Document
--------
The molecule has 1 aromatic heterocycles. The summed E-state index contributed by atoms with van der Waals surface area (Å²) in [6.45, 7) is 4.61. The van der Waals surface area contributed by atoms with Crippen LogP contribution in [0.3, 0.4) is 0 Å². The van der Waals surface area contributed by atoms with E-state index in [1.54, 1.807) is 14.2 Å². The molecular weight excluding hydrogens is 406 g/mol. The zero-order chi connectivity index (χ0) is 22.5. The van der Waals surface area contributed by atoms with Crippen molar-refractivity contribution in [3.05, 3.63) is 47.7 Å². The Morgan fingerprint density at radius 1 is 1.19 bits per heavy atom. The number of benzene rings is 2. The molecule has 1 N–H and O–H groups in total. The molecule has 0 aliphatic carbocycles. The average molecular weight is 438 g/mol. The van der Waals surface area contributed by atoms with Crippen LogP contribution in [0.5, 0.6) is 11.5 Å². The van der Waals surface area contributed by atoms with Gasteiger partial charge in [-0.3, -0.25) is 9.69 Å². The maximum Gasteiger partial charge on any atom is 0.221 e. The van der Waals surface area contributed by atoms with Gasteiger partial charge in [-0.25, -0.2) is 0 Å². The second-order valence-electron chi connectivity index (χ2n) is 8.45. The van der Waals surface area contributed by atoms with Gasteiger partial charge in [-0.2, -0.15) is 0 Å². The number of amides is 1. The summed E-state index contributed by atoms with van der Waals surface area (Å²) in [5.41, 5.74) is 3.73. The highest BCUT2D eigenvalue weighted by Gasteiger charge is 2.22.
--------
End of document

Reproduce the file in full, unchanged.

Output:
The molecule has 1 aromatic heterocycles. The summed E-state index contributed by atoms with van der Waals surface area (Å²) in [6.45, 7) is 4.61. The van der Waals surface area contributed by atoms with Crippen LogP contribution in [0.3, 0.4) is 0 Å². The van der Waals surface area contributed by atoms with E-state index in [1.54, 1.807) is 14.2 Å². The molecular weight excluding hydrogens is 406 g/mol. The zero-order chi connectivity index (χ0) is 22.5. The van der Waals surface area contributed by atoms with Crippen molar-refractivity contribution in [3.05, 3.63) is 47.7 Å². The Morgan fingerprint density at radius 1 is 1.19 bits per heavy atom. The number of benzene rings is 2. The molecule has 1 N–H and O–H groups in total. The molecule has 0 aliphatic carbocycles. The average molecular weight is 438 g/mol. The van der Waals surface area contributed by atoms with Crippen LogP contribution in [0.5, 0.6) is 11.5 Å². The van der Waals surface area contributed by atoms with Gasteiger partial charge in [-0.3, -0.25) is 9.69 Å². The maximum Gasteiger partial charge on any atom is 0.221 e. The van der Waals surface area contributed by atoms with Gasteiger partial charge in [-0.25, -0.2) is 0 Å². The second-order valence-electron chi connectivity index (χ2n) is 8.45. The van der Waals surface area contributed by atoms with Gasteiger partial charge in [-0.2, -0.15) is 0 Å². The number of amides is 1. The summed E-state index contributed by atoms with van der Waals surface area (Å²) in [5.41, 5.74) is 3.73. The highest BCUT2D eigenvalue weighted by Gasteiger charge is 2.22.